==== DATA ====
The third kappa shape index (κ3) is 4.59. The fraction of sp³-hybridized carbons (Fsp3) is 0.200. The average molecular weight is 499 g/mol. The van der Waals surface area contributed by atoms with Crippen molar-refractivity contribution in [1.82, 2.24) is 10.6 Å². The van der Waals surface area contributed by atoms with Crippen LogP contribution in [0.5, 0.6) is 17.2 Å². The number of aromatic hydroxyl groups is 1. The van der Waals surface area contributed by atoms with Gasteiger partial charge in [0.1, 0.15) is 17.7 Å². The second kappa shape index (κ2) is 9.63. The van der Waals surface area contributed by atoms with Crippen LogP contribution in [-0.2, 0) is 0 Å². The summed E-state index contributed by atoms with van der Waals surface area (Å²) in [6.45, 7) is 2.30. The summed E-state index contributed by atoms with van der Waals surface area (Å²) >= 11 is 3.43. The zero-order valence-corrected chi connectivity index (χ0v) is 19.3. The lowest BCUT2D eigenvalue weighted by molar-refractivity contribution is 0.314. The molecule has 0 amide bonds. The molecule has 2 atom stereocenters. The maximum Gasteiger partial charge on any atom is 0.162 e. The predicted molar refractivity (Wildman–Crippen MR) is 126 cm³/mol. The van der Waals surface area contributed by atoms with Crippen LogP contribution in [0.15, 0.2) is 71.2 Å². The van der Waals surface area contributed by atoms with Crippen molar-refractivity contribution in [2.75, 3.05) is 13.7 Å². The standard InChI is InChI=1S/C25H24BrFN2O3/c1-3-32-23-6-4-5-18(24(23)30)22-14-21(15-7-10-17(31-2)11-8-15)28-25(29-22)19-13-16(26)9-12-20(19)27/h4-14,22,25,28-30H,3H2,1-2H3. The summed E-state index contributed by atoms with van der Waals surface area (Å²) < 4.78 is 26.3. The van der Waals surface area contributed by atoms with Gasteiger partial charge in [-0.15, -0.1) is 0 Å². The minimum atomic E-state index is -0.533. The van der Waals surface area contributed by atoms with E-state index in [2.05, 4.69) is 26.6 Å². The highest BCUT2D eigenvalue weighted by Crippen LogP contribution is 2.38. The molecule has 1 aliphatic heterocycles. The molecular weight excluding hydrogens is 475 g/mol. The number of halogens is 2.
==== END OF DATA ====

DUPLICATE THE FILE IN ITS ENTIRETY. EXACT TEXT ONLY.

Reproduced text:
The third kappa shape index (κ3) is 4.59. The fraction of sp³-hybridized carbons (Fsp3) is 0.200. The average molecular weight is 499 g/mol. The van der Waals surface area contributed by atoms with Crippen molar-refractivity contribution in [1.82, 2.24) is 10.6 Å². The van der Waals surface area contributed by atoms with Crippen LogP contribution in [0.5, 0.6) is 17.2 Å². The number of aromatic hydroxyl groups is 1. The van der Waals surface area contributed by atoms with Gasteiger partial charge in [0.1, 0.15) is 17.7 Å². The second kappa shape index (κ2) is 9.63. The van der Waals surface area contributed by atoms with Crippen LogP contribution in [-0.2, 0) is 0 Å². The summed E-state index contributed by atoms with van der Waals surface area (Å²) in [6.45, 7) is 2.30. The summed E-state index contributed by atoms with van der Waals surface area (Å²) >= 11 is 3.43. The zero-order valence-corrected chi connectivity index (χ0v) is 19.3. The lowest BCUT2D eigenvalue weighted by molar-refractivity contribution is 0.314. The molecule has 0 amide bonds. The molecule has 2 atom stereocenters. The maximum Gasteiger partial charge on any atom is 0.162 e. The predicted molar refractivity (Wildman–Crippen MR) is 126 cm³/mol. The van der Waals surface area contributed by atoms with Crippen LogP contribution in [0.15, 0.2) is 71.2 Å². The van der Waals surface area contributed by atoms with Crippen molar-refractivity contribution in [2.75, 3.05) is 13.7 Å². The standard InChI is InChI=1S/C25H24BrFN2O3/c1-3-32-23-6-4-5-18(24(23)30)22-14-21(15-7-10-17(31-2)11-8-15)28-25(29-22)19-13-16(26)9-12-20(19)27/h4-14,22,25,28-30H,3H2,1-2H3. The summed E-state index contributed by atoms with van der Waals surface area (Å²) < 4.78 is 26.3. The van der Waals surface area contributed by atoms with Gasteiger partial charge in [-0.15, -0.1) is 0 Å². The minimum atomic E-state index is -0.533. The van der Waals surface area contributed by atoms with E-state index in [2.05, 4.69) is 26.6 Å². The highest BCUT2D eigenvalue weighted by Crippen LogP contribution is 2.38. The molecule has 1 aliphatic heterocycles. The molecular weight excluding hydrogens is 475 g/mol. The number of halogens is 2.